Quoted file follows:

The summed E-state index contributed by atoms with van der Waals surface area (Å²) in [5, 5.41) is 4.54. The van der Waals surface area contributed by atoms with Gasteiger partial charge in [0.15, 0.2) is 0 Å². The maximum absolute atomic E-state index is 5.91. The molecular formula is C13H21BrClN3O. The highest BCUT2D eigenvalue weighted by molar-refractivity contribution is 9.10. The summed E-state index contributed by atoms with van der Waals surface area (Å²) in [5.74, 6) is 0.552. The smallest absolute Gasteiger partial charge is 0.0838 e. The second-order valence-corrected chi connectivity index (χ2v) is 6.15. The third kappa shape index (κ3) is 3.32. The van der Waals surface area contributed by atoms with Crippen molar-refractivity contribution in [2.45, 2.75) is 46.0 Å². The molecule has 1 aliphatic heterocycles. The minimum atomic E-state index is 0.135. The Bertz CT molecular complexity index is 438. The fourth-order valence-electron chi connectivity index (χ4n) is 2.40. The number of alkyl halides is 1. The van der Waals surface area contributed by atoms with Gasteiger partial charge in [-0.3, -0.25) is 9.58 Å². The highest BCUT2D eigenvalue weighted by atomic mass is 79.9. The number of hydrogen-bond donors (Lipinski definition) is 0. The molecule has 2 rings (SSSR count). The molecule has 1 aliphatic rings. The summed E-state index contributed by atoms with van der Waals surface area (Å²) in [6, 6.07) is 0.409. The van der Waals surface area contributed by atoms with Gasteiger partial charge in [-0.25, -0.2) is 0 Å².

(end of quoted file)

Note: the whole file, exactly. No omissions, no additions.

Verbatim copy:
The summed E-state index contributed by atoms with van der Waals surface area (Å²) in [5, 5.41) is 4.54. The van der Waals surface area contributed by atoms with Gasteiger partial charge in [0.15, 0.2) is 0 Å². The maximum absolute atomic E-state index is 5.91. The molecular formula is C13H21BrClN3O. The highest BCUT2D eigenvalue weighted by molar-refractivity contribution is 9.10. The summed E-state index contributed by atoms with van der Waals surface area (Å²) in [5.74, 6) is 0.552. The smallest absolute Gasteiger partial charge is 0.0838 e. The second-order valence-corrected chi connectivity index (χ2v) is 6.15. The third kappa shape index (κ3) is 3.32. The van der Waals surface area contributed by atoms with Crippen molar-refractivity contribution in [2.45, 2.75) is 46.0 Å². The molecule has 1 aliphatic heterocycles. The minimum atomic E-state index is 0.135. The Bertz CT molecular complexity index is 438. The fourth-order valence-electron chi connectivity index (χ4n) is 2.40. The number of alkyl halides is 1. The van der Waals surface area contributed by atoms with Gasteiger partial charge in [-0.3, -0.25) is 9.58 Å². The highest BCUT2D eigenvalue weighted by atomic mass is 79.9. The number of hydrogen-bond donors (Lipinski definition) is 0. The molecule has 2 rings (SSSR count). The molecule has 1 aliphatic rings. The summed E-state index contributed by atoms with van der Waals surface area (Å²) in [6, 6.07) is 0.409. The van der Waals surface area contributed by atoms with Gasteiger partial charge in [-0.25, -0.2) is 0 Å².